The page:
No Business Commute Equals More Time to Bake

This year has changed so many parts of day-to-day life: how we socialise with our friends, how we spend our free time and even how we go to the supermarket. It’s also changed our working lives, with many of us no longer having to commute to the office and working from home instead. All of that time spent travelling is now ours to spend as we want. So, what have people been doing with it?

Top Activities

Reading, catching up with Netflix and baking are the top 3 activities done in the time saved from commuting according to a recent survey by banner printing specialists, instantprint. The survey asked 1,000 people who had been working from home during the pandemic exactly how they’d spent their new-found spare time. Other popular activities were listening to new music, spending time with pets or family and friends.

Over half of the people said they were being more productive than they would have been in the office. While getting work done is important, it is important to take time out and look after yourself during such a difficult year.

Time Well Spent

The printing company worked out that the average daily commute in the UK is 59 minutes. This includes travelling there and back. These hours quickly begin to add up; in a year the average commuter will have spent 9 days and 2 hours getting to and from work. What could you in this time? You could travel to the moon and back and there again. Or listen to every Beatles song six times. Or you could even fly from London to New York almost 15 times.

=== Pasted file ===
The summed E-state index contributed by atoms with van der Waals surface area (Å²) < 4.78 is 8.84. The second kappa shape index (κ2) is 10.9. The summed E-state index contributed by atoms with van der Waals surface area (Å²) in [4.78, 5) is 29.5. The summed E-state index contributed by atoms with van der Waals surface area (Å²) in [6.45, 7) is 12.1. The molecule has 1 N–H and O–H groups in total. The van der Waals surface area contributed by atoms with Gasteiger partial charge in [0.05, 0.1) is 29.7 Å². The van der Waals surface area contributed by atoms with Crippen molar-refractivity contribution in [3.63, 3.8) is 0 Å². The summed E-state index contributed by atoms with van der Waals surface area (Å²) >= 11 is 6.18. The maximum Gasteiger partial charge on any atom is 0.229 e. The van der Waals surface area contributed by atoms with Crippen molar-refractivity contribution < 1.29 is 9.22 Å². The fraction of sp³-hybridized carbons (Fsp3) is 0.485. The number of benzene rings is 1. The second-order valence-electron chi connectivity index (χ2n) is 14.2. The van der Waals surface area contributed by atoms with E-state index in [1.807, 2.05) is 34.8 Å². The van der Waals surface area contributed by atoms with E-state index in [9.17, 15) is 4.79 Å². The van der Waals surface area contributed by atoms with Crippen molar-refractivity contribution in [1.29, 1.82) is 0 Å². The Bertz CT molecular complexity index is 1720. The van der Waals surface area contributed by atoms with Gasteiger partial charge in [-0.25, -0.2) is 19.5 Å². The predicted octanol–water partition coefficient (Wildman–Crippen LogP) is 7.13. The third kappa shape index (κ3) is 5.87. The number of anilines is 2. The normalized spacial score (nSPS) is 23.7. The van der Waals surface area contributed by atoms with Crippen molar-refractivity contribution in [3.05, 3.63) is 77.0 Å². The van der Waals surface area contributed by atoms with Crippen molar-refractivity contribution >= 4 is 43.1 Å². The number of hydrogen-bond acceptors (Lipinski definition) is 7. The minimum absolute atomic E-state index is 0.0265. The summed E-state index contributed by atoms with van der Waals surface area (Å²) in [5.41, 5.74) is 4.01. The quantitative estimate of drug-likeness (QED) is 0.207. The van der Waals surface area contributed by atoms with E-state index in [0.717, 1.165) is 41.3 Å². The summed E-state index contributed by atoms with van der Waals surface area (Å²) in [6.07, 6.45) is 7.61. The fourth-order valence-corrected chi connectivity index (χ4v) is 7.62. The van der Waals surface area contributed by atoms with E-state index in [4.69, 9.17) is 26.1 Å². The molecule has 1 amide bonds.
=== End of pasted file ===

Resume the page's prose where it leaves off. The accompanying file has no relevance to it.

Going Forward 

It’s somewhat startling to realise just how much of your life can be taken up by a commute. It was such an ingrained part of working life, everyone had gotten used to it. It was damaging a lot of Brit’s mental health but they carried on because they felt there was no other choice. Whereas now working from home has proved to be possible, perhaps employers will want to carry on offering this as an option even when we’re allowed to go back into the office. Only 3% of people in the survey felt like they had wasted the extra hour, which shows they really appreciated the spare time.

Take Care

Even though working from home takes away the mental stress of commuting, it can come with challenges. Where do you draw the line between home and work if they’ve become the same place? Set yourself boundaries and create a schedule. Be kind to yourself.

The future of working from home isn’t clear yet. Some people may want to do it for foreseeable future, and others can’t wait to get back to socialising at the office. What would you like your working week to look like?

Sarah Landrum

Sarah Landrum recently graduated from Penn State with degrees in Marketing and PR. Now, she's a freelance writer and career blogger sharing advice on navigating the work world and achieving happiness and success in your career. You can find her tweeting on her coffee breaks @SarahLandrum